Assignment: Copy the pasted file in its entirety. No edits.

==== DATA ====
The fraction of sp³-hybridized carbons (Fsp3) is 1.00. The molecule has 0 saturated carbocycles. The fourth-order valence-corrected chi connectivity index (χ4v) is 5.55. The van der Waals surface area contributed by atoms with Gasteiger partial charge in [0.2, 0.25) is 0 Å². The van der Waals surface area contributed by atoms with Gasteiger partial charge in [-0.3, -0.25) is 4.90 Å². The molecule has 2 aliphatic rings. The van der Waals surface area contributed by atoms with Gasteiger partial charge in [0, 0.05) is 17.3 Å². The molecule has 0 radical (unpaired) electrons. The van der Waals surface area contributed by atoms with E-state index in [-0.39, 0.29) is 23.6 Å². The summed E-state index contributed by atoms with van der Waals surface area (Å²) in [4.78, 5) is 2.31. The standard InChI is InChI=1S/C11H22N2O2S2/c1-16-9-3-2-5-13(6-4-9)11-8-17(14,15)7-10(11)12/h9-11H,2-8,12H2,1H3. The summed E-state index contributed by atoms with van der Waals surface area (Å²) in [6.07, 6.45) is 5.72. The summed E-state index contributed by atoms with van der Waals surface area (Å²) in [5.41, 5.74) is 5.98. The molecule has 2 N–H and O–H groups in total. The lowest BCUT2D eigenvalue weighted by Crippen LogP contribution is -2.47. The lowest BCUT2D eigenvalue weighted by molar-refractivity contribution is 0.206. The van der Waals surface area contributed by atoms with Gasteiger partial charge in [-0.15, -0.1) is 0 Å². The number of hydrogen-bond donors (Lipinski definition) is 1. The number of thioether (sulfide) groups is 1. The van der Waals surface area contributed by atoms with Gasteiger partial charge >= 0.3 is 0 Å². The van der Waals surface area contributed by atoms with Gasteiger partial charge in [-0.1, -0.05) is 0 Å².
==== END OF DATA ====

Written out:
The fraction of sp³-hybridized carbons (Fsp3) is 1.00. The molecule has 0 saturated carbocycles. The fourth-order valence-corrected chi connectivity index (χ4v) is 5.55. The van der Waals surface area contributed by atoms with Gasteiger partial charge in [0.2, 0.25) is 0 Å². The van der Waals surface area contributed by atoms with Gasteiger partial charge in [-0.3, -0.25) is 4.90 Å². The molecule has 2 aliphatic rings. The van der Waals surface area contributed by atoms with Gasteiger partial charge in [0, 0.05) is 17.3 Å². The molecule has 0 radical (unpaired) electrons. The van der Waals surface area contributed by atoms with E-state index in [-0.39, 0.29) is 23.6 Å². The summed E-state index contributed by atoms with van der Waals surface area (Å²) in [4.78, 5) is 2.31. The standard InChI is InChI=1S/C11H22N2O2S2/c1-16-9-3-2-5-13(6-4-9)11-8-17(14,15)7-10(11)12/h9-11H,2-8,12H2,1H3. The summed E-state index contributed by atoms with van der Waals surface area (Å²) in [6.07, 6.45) is 5.72. The summed E-state index contributed by atoms with van der Waals surface area (Å²) in [5.41, 5.74) is 5.98. The molecule has 2 N–H and O–H groups in total. The lowest BCUT2D eigenvalue weighted by Crippen LogP contribution is -2.47. The lowest BCUT2D eigenvalue weighted by molar-refractivity contribution is 0.206. The van der Waals surface area contributed by atoms with Gasteiger partial charge in [-0.15, -0.1) is 0 Å². The number of hydrogen-bond donors (Lipinski definition) is 1. The number of thioether (sulfide) groups is 1. The van der Waals surface area contributed by atoms with Gasteiger partial charge >= 0.3 is 0 Å². The van der Waals surface area contributed by atoms with Gasteiger partial charge in [-0.1, -0.05) is 0 Å².